create-react-app script, so install it as well if you don’t have it yet:
npm install -g create-react-app
Now we can use it to create the template for our application:
As a first step, we’ll need to add some dependencies. Open
package.json and add the following two items:
Run the following to download the new dependencies:
Keycloak server (it’s hosted at
/auth/js/keycloak.js), which has the added benefit of not having to worry
about mismatched versions. However, React doesn’t play nice with remote URL imports, so it’s easier to do it this way.
Also worth mentioning: 4.0.0 is the first version of Keycloak to use ES6 Promises instead of homegrown promise-like objects. If you have to work with an older version for any reason, Raymond DeCampo has a wrapper that could help.
Moving on: let’s replace the contents of
src/App.js with our skeleton:
As you can see, this is just a Router providing navigation between two other components. Let’s add the first of those,
Nothing particularly fancy here, just some generic text. The next one should be a bit more interesting - put it at
As soon as the component is mounted into the DOM, we create the Keycloak object by providing client configuration:
Remember the JSON I told you to download from the admin panel? Put it into
public/keycloak.json to make the above work.
Keycloak.init returns a promise; once it’s completed, we can update the component state to make it rerender its contents:
login-required is one of two possible values to be passed as the
onLoad parameter; it will authenticate the client
if the user has already logged in to Keycloak, or redirect the browser to the login page if he has not. The other option
check-sso: it will only authenticate the client if the user has already logged in, otherwise the client will remain
unauthenticated without automatic redirection.
Time to check it out - run
npm start and your browser should open automatically:
Follow the secured link and you’ll be redirected to the login page:
Log in as
john with the password you specified earlier, and voilà:
You will find that you can now navigate between the two components without having to log in again. If you’d like to know a bit more about the magic that happened here, I recommend reading through the documentation on OpenID Authorization Code flow, which Keycloak is using by default (Implicit and Hybrid flows are also supported).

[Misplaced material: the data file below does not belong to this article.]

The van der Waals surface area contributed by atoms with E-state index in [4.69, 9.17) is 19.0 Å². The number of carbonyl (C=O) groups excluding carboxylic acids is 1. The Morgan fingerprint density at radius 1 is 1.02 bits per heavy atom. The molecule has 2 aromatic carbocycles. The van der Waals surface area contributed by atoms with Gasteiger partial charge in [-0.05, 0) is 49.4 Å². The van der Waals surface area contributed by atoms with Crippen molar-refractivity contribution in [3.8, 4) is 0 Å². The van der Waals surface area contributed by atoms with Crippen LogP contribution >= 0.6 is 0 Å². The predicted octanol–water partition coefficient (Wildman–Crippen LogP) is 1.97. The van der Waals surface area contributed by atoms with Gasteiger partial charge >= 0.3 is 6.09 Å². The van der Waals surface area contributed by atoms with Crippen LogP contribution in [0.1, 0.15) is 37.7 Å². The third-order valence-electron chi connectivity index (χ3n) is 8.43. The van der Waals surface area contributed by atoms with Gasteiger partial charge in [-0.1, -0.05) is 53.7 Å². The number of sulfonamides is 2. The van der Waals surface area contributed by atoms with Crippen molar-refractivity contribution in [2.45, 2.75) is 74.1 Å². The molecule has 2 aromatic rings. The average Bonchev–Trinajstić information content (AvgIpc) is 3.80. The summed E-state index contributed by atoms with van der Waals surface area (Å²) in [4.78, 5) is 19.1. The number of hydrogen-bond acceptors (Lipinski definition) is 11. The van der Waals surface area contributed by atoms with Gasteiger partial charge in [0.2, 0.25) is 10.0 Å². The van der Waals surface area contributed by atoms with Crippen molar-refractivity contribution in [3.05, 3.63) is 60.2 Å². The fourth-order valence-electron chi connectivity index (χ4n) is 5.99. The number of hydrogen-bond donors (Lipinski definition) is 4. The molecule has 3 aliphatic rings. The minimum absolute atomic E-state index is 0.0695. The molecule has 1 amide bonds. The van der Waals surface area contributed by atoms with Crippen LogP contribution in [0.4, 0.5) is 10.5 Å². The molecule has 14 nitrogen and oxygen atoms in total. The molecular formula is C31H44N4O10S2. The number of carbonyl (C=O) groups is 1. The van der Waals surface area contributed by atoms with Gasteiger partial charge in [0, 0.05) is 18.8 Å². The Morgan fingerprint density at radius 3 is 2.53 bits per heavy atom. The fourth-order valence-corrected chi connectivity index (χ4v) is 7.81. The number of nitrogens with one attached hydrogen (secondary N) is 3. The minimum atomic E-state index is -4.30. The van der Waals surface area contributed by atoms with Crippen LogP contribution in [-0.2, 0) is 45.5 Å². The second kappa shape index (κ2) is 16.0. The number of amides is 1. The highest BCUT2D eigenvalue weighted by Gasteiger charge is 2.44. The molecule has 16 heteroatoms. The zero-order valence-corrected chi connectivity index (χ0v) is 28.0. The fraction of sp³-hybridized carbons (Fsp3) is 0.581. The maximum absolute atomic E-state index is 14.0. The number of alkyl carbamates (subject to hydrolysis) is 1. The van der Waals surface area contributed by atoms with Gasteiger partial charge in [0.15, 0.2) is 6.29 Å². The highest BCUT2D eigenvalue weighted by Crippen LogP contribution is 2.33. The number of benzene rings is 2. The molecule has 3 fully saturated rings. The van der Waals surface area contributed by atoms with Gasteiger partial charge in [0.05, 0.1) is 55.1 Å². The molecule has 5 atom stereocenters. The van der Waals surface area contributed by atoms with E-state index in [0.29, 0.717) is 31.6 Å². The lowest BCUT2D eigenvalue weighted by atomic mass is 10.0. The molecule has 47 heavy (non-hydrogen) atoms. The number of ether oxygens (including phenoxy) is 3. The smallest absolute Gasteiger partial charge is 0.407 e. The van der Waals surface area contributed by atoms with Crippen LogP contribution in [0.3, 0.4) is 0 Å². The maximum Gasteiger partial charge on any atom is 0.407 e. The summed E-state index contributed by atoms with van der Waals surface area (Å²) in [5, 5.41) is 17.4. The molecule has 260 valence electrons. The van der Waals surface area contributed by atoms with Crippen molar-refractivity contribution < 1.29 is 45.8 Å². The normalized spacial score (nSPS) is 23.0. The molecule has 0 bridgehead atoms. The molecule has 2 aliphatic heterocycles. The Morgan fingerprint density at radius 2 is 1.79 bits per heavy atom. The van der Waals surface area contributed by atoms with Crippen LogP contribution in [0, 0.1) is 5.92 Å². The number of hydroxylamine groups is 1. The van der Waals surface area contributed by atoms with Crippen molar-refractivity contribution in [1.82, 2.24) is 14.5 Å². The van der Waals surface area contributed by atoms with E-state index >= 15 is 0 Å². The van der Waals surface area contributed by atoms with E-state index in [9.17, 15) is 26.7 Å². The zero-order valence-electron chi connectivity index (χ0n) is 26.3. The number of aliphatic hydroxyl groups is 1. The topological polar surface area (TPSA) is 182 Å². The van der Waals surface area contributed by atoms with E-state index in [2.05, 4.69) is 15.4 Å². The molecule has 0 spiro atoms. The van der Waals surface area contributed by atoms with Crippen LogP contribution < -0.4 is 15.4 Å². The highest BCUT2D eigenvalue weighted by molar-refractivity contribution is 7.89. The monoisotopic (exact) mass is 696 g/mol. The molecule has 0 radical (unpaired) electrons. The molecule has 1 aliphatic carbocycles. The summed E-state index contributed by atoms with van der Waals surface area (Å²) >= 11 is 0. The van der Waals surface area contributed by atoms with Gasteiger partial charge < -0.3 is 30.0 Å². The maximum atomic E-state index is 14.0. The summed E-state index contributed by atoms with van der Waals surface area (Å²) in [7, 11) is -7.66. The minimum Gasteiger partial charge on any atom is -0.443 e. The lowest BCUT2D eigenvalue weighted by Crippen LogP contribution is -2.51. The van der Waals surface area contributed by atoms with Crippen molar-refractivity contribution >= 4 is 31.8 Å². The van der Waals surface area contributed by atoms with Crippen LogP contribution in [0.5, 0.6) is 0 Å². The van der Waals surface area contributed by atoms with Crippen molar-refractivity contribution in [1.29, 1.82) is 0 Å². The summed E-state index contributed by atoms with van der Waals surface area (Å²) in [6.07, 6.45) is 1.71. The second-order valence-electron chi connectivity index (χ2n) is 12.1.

As a test, open a new incognito window and try going through the login process again, but use
localhost - since the redirect URI pattern we specified in the admin panel earlier only included the latter
and not the former, you will get an error on the login page.
Let’s expand our app a little bit by adding the logout functionality and some user data extraction. We’ll start with
the latter - add the following as
This component accepts a Keycloak instance from its parent, then uses the
loadUserInfo method to extract the user’s data.
Now for the logout button, place the following in
Similarly, this accepts a Keycloak instance from the parent, then uses its
logout method. Note that it has to be called
last - otherwise it would redirect you to the login form again.
Let’s include these new components in
As expected, clicking the logout button forces you to have to log in again the next time you try to access the Secured component.
This concludes the demonstration for today - you can see now how easy and quick it is to provide front-end authentication with Keycloak. Don’t miss the second part of this series, where we’ll look into securing your backend using bearer tokens!